Israel has always considered Jerusalem to be its capital, and now, despite worldwide public outrage and social unrest in the country, officials haven't imposed any restrictions on access to Al Aqsa Mosque on the Temple Mount, which is considered the third holiest site for Muslims after Mecca and Medina in Saudi Arabia.
Palestinian factions insist that “united Jerusalem remains the capital of the whole of Palestine” and have been urging for a new uprising against Israel: Hamas leader Ismail Haniyeh is calling for another intifada.
Previously, if violence erupted anywhere near the Mosque, Israel set age restrictions to the site, but today this is not the case.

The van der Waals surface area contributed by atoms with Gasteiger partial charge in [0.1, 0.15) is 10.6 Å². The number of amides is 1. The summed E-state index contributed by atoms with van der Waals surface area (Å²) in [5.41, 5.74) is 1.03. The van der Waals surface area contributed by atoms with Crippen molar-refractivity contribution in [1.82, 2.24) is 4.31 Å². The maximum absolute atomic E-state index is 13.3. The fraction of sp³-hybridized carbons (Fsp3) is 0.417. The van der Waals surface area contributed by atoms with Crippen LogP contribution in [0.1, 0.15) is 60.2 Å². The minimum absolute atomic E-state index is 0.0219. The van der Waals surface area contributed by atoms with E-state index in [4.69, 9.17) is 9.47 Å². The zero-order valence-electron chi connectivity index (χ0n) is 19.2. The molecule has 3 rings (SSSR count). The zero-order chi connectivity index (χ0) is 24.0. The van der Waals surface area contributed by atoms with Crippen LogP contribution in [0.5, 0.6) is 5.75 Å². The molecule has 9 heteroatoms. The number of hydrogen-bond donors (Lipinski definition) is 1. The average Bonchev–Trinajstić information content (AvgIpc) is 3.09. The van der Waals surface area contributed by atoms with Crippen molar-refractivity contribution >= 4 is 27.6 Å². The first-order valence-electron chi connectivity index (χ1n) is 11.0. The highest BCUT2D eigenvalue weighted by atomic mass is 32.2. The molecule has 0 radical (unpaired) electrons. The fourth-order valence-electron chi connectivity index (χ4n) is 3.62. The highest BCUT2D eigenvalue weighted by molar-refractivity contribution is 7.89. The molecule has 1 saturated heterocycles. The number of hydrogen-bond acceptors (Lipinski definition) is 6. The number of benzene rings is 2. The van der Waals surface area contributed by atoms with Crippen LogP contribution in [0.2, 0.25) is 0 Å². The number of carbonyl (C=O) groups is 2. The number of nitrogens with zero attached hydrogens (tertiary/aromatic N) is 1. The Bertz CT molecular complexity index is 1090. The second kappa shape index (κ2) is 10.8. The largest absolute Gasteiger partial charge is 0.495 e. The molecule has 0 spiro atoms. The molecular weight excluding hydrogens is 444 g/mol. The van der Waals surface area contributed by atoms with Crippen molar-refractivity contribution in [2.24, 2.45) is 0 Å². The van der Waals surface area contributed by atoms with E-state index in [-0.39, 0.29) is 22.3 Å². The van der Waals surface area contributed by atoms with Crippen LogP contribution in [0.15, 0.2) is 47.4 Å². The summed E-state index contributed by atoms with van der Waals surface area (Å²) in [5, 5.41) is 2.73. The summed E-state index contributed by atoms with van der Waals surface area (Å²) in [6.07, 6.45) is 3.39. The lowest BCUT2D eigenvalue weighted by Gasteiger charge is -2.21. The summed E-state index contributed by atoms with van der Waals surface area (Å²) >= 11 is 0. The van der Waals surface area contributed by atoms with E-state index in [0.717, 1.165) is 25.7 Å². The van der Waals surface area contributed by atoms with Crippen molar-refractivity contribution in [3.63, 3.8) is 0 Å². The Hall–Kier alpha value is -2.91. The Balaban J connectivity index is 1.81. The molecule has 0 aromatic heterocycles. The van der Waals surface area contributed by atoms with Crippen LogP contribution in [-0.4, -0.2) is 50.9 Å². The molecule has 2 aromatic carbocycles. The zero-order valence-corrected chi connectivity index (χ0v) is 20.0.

"We have no indication there will be disturbances on the mount therefore there is no age restriction. If there will be disturbances then we will respond immediately," police spokesman Micky Rosenfeld told Reuters.
A wave of protests on Thursday resulted in clashes between Palestinians and Israeli troops in the West Bank. At least 22 people were injured.